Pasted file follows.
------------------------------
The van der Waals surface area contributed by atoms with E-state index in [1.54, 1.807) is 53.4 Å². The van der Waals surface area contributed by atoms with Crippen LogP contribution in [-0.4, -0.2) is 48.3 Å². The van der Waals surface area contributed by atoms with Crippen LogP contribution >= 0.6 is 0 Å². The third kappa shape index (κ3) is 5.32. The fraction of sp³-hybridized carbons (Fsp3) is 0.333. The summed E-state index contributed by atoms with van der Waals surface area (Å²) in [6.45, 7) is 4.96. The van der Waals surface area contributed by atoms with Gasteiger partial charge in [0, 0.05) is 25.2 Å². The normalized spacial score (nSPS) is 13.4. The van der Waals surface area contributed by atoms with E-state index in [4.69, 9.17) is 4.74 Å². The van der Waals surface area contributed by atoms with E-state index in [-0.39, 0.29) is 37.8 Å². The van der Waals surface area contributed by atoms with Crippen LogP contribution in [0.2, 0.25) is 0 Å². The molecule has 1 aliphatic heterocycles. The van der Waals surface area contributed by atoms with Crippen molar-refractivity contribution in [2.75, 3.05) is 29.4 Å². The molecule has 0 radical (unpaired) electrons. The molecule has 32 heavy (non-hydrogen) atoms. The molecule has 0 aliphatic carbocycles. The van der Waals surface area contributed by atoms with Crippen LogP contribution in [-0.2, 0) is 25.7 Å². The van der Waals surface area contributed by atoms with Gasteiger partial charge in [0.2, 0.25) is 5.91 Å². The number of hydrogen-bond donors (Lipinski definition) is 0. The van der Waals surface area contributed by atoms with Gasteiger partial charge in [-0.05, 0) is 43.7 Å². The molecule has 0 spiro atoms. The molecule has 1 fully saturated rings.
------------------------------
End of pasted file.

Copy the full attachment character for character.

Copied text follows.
The van der Waals surface area contributed by atoms with E-state index in [1.54, 1.807) is 53.4 Å². The van der Waals surface area contributed by atoms with Crippen LogP contribution in [-0.4, -0.2) is 48.3 Å². The van der Waals surface area contributed by atoms with Crippen LogP contribution >= 0.6 is 0 Å². The third kappa shape index (κ3) is 5.32. The fraction of sp³-hybridized carbons (Fsp3) is 0.333. The summed E-state index contributed by atoms with van der Waals surface area (Å²) in [6.45, 7) is 4.96. The van der Waals surface area contributed by atoms with Gasteiger partial charge in [0, 0.05) is 25.2 Å². The normalized spacial score (nSPS) is 13.4. The van der Waals surface area contributed by atoms with E-state index in [4.69, 9.17) is 4.74 Å². The van der Waals surface area contributed by atoms with E-state index in [-0.39, 0.29) is 37.8 Å². The van der Waals surface area contributed by atoms with Crippen LogP contribution in [0.2, 0.25) is 0 Å². The molecule has 1 aliphatic heterocycles. The van der Waals surface area contributed by atoms with Crippen molar-refractivity contribution in [2.75, 3.05) is 29.4 Å². The molecule has 0 radical (unpaired) electrons. The molecule has 32 heavy (non-hydrogen) atoms. The molecule has 0 aliphatic carbocycles. The van der Waals surface area contributed by atoms with Crippen LogP contribution in [-0.2, 0) is 25.7 Å². The van der Waals surface area contributed by atoms with Gasteiger partial charge in [0.2, 0.25) is 5.91 Å². The number of hydrogen-bond donors (Lipinski definition) is 0. The van der Waals surface area contributed by atoms with Gasteiger partial charge in [-0.05, 0) is 43.7 Å². The molecule has 0 spiro atoms. The molecule has 1 fully saturated rings.